Purdue shooting: The real problem

Caitlin Husted, Staff Writer

Tuesday Jan. 21, began as a normal day of classes at Purdue University, but was interrupted by gunfire, screams and fear when the sound of gun shots were reported in the Electrical Engineering building in West Lafayette, Ind., resulting in the death of 21-year-old teachers assistant Andrew Boldt.

With only a single victim, it has assumed that the shooting was not of a typical shooting on a college campus, since he left the building as soon as Boldt had been shot, being taken into custody soon after leaving the building.

Although the shooting is the main topic in the headlines, the real problem lies within what happened outside of the Electrical Engineering building. Many students have reported about the poor conduct certain professors displayed when the notification about the shooting was released.

Abbee Ruskey, a sophomore at Purdue University, was in her phonology class when a fellow student in the class alerted the professor about a notification from the Purdue Emergency Text Service she had received saying that there was a suspected shooting and that all students should seek shelter. While the students began to worry, the professor had a different attitude. Instead of locking the doors and shutting off the lights, he continued to lecture the class, taking no precautions at all. He also didn’t let students check their phones for updates or contact their family and friends.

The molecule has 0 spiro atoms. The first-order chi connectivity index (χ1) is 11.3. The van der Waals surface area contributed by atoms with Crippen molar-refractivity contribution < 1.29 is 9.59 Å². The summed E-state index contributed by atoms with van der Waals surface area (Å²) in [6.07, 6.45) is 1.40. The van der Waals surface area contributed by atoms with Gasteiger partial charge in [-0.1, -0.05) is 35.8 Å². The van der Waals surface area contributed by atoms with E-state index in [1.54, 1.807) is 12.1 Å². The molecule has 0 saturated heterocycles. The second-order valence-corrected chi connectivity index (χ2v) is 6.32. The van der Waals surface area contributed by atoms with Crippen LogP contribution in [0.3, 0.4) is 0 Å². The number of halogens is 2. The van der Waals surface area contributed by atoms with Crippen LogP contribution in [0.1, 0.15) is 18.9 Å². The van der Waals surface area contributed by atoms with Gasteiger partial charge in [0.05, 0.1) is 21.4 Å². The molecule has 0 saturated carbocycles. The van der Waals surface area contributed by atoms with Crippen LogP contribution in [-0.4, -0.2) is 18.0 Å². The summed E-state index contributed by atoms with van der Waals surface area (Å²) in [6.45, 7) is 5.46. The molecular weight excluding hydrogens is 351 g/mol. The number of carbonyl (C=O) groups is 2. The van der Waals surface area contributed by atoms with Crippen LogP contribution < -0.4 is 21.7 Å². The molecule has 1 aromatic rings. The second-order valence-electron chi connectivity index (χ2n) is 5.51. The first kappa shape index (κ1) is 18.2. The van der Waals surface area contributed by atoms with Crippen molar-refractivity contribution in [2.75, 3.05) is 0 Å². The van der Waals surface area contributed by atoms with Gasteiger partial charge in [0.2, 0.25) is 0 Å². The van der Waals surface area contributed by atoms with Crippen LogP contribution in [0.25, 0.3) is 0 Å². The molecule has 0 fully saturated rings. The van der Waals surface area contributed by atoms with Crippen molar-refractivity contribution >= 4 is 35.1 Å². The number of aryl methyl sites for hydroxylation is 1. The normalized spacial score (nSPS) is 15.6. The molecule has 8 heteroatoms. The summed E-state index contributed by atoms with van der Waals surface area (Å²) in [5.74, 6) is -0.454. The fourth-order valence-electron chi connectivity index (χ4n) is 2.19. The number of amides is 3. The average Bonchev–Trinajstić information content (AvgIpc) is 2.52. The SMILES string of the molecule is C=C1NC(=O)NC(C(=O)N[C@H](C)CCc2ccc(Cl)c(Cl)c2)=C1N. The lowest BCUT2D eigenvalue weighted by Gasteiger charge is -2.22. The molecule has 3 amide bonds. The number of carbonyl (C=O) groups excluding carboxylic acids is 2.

“The fact that he prevented us from receiving any additional information or protecting ourselves from a possible perpetrator is absolutely ignorant,” Ruskey said. “He’s not the only one. Many Purdue professors are currently being reported as having endangered their students and even joked about a gunman coming in an attacking the students.”

Although the situation didn’t develop and become more serious, these professors should have taken more action for their student’s safety. If the gunman would have moved to a different building, or if there would have been more than one shooter, the professor and their students could have been in grave danger. By not taking proper action, the professors endangered not only their own lives, but their student’s lives as well.

“Purdue will need to enforce that professors and lecturers take these situations seriously,” Ruskey said. “It was torture to have to sit through a lecture when I had no idea if my friends in that building were safe or if I was safe.”

It’s terrifying to think what could have happen to many Purdue students if the shooting had been one at a larger caliber. Hopefully, Purdue will be able to address the precautions professors are required to take in the event of a school shooting.